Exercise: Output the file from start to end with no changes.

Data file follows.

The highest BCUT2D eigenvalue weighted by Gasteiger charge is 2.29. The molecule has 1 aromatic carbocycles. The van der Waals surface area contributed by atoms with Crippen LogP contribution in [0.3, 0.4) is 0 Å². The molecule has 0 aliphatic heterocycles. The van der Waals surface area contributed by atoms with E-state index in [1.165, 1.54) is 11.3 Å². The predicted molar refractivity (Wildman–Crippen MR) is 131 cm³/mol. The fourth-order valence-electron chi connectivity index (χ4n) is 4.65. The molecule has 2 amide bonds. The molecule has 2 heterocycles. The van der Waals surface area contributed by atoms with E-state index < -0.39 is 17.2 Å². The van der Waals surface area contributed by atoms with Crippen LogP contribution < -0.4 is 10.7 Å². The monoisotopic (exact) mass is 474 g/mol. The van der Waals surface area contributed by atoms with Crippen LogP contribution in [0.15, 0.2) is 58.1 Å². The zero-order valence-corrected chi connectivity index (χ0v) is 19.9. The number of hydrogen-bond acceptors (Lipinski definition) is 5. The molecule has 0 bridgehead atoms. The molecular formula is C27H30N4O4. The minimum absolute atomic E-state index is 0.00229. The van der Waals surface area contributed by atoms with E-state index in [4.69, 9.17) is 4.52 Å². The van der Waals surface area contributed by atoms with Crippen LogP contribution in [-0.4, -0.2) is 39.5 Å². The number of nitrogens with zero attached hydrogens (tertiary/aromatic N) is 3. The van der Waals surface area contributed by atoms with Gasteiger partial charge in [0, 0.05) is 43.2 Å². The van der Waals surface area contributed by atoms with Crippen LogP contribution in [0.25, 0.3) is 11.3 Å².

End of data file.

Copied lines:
The highest BCUT2D eigenvalue weighted by Gasteiger charge is 2.29. The molecule has 1 aromatic carbocycles. The van der Waals surface area contributed by atoms with Crippen LogP contribution in [0.3, 0.4) is 0 Å². The molecule has 0 aliphatic heterocycles. The van der Waals surface area contributed by atoms with E-state index in [1.165, 1.54) is 11.3 Å². The predicted molar refractivity (Wildman–Crippen MR) is 131 cm³/mol. The fourth-order valence-electron chi connectivity index (χ4n) is 4.65. The molecule has 2 amide bonds. The molecule has 2 heterocycles. The van der Waals surface area contributed by atoms with E-state index < -0.39 is 17.2 Å². The van der Waals surface area contributed by atoms with Crippen LogP contribution < -0.4 is 10.7 Å². The monoisotopic (exact) mass is 474 g/mol. The van der Waals surface area contributed by atoms with Crippen LogP contribution in [0.15, 0.2) is 58.1 Å². The zero-order valence-corrected chi connectivity index (χ0v) is 19.9. The number of hydrogen-bond acceptors (Lipinski definition) is 5. The molecule has 0 bridgehead atoms. The molecular formula is C27H30N4O4. The minimum absolute atomic E-state index is 0.00229. The van der Waals surface area contributed by atoms with E-state index in [4.69, 9.17) is 4.52 Å². The van der Waals surface area contributed by atoms with Crippen LogP contribution in [-0.4, -0.2) is 39.5 Å². The number of nitrogens with zero attached hydrogens (tertiary/aromatic N) is 3. The van der Waals surface area contributed by atoms with Gasteiger partial charge in [0, 0.05) is 43.2 Å². The van der Waals surface area contributed by atoms with Crippen LogP contribution in [0.25, 0.3) is 11.3 Å².